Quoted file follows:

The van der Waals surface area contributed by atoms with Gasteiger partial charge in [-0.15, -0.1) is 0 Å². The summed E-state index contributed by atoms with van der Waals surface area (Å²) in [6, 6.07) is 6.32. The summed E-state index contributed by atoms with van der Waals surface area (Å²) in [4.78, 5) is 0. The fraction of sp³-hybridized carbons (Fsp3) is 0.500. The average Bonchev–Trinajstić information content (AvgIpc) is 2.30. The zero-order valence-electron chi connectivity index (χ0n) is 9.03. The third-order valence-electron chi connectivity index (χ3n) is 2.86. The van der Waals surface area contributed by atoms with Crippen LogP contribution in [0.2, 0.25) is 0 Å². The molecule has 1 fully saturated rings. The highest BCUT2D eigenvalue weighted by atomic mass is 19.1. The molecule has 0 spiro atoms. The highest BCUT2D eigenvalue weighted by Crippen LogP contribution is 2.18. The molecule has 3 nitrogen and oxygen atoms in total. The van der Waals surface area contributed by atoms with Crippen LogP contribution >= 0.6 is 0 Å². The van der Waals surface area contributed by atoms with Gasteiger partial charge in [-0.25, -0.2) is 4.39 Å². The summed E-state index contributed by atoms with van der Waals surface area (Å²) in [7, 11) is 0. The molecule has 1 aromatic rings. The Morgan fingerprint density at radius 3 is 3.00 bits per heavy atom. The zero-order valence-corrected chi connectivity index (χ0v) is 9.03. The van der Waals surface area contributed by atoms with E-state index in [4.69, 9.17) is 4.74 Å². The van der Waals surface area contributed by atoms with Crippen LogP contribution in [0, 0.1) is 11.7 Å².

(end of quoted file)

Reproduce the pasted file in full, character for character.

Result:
The van der Waals surface area contributed by atoms with Gasteiger partial charge in [-0.15, -0.1) is 0 Å². The summed E-state index contributed by atoms with van der Waals surface area (Å²) in [6, 6.07) is 6.32. The summed E-state index contributed by atoms with van der Waals surface area (Å²) in [4.78, 5) is 0. The fraction of sp³-hybridized carbons (Fsp3) is 0.500. The average Bonchev–Trinajstić information content (AvgIpc) is 2.30. The zero-order valence-electron chi connectivity index (χ0n) is 9.03. The third-order valence-electron chi connectivity index (χ3n) is 2.86. The van der Waals surface area contributed by atoms with Crippen LogP contribution in [0.2, 0.25) is 0 Å². The molecule has 1 fully saturated rings. The highest BCUT2D eigenvalue weighted by atomic mass is 19.1. The molecule has 0 spiro atoms. The highest BCUT2D eigenvalue weighted by Crippen LogP contribution is 2.18. The molecule has 3 nitrogen and oxygen atoms in total. The van der Waals surface area contributed by atoms with Crippen LogP contribution >= 0.6 is 0 Å². The van der Waals surface area contributed by atoms with Gasteiger partial charge in [-0.25, -0.2) is 4.39 Å². The summed E-state index contributed by atoms with van der Waals surface area (Å²) in [7, 11) is 0. The molecule has 1 aromatic rings. The Morgan fingerprint density at radius 3 is 3.00 bits per heavy atom. The zero-order valence-corrected chi connectivity index (χ0v) is 9.03. The van der Waals surface area contributed by atoms with E-state index in [4.69, 9.17) is 4.74 Å². The van der Waals surface area contributed by atoms with Crippen LogP contribution in [0, 0.1) is 11.7 Å².